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Housekeeping

In addition to time scheduled for sleep periods and meals, each crew member has housekeeping tasks that require from five to 15 minutes of his time at intervals throughout the day. These include cleaning the waste management compartment, the dining area and equipment, floors and walls (as required), the cabin air filters; trash collection and disposal; and changeout of the crew compartment carbon dioxide (lithium hydroxide) absorber canisters.

The materials and equipment available for cleaning operations are biocidal cleanser, disposable gloves, general-purpose wipes and a vacuum cleaner. The cleaning materials and vacuum are stowed in middeck lockers. The vacuum cleaner is powered by the orbiter's electrical power system.

The biocidal cleanser is a liquid detergent formulation in a container approximately 2 inches in diameter and 6 inches long. The container has a built-in bladder, dispensing valve and nozzle. The cleanser is sprayed on the surface to be cleaned and wiped off with dry general-purpose wipes. It is used for periodic cleansing of the waste collection system urinal and seat and the dining area and equipment. It is also used, as required, to clean walls and floors. Disposable plastic gloves are worn while using the biocidal cleanser.

General-purpose wipes are also used for general-purpose cleaning.

The vacuum cleaner is provided for general housekeeping and cleaning of the crew compartment air filters and Spacelab filters (on Spacelab missions). It has a normal hose, extension hose and several attachments. It is powered by the orbiter dc electrical power system.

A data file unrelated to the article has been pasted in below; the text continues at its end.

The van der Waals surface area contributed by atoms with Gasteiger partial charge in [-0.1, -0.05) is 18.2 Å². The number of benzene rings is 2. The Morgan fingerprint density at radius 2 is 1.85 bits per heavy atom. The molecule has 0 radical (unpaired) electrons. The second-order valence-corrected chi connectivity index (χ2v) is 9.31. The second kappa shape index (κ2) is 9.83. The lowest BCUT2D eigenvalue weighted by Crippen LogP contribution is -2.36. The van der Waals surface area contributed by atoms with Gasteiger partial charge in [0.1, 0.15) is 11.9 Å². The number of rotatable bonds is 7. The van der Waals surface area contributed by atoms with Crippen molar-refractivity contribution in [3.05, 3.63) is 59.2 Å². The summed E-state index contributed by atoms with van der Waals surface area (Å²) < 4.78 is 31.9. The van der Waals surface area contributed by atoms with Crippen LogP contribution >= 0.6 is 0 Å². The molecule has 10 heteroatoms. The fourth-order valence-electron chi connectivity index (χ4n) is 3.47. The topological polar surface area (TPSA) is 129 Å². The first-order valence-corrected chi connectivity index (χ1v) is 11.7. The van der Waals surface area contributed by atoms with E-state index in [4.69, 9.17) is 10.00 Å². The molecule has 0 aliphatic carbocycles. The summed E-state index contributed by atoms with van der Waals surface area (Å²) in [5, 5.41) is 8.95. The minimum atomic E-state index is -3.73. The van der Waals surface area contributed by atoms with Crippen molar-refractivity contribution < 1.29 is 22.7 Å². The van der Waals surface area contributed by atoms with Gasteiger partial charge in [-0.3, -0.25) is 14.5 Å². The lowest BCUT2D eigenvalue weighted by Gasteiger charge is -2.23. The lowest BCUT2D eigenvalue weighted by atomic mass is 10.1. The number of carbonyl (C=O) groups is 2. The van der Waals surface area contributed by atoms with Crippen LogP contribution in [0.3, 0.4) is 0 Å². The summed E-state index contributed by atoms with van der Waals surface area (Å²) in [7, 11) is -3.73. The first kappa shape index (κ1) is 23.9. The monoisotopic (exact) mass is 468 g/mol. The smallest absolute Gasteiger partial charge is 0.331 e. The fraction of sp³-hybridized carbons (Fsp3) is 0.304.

Trash management operations include routine stowage and daily collection of wet and dry trash, such as expended wipes, tissues and food containers. Wet trash includes all items that could offgas. The equipment available for trash management includes trash bags, trash bag liners, wet trash containers and the stowable wet trash vent hose.

Three trash bags are located in the crew compartment. Each bag contains a disposable trash bag liner. Two bags are designated for dry trash and one for wet trash. At a scheduled time each day, the trash bag liner for dry trash is removed from its trash bag. The liner is closed with a strip of Velcro and stowed in an empty locker.

When more than 8 cubic feet of wet trash is expected, the trash bag liners for wet trash are removed at a scheduled time each day and placed in a wet trash container. The container is then closed with a zipper and the unit is stowed. If expansion due to offgassing is evident, the container is connected to a vent in the waste management system for overboard venting of the gas.

The wet trash container is made of airtight fabric and is closed with a seal-type slide fastener. The container has a volume of approximately 0.7 cubic foot and has an air inlet valve on one end and a quick disconnect on the other end. It is attached to the waste management vent system beneath the commode, enabling air to flow through the wet trash container and then overboard. It is attached through a 41-inch- long vent hose filter. When the container is full, it is removed and stowed in a modular locker.

An 8-cubic-foot wet trash stowage compartment is available under the middeck floor. Each day, the trash bag liners for wet trash are removed from the trash bags and stowed in the wet trash stowage compartment, which is vented overboard. If the compartment becomes full, the trash bag liners for wet trash are stowed in wet trash containers.


Curator: Kim Dismukes | Responsible NASA Official: John Ira Petty | Updated: 04/07/2002
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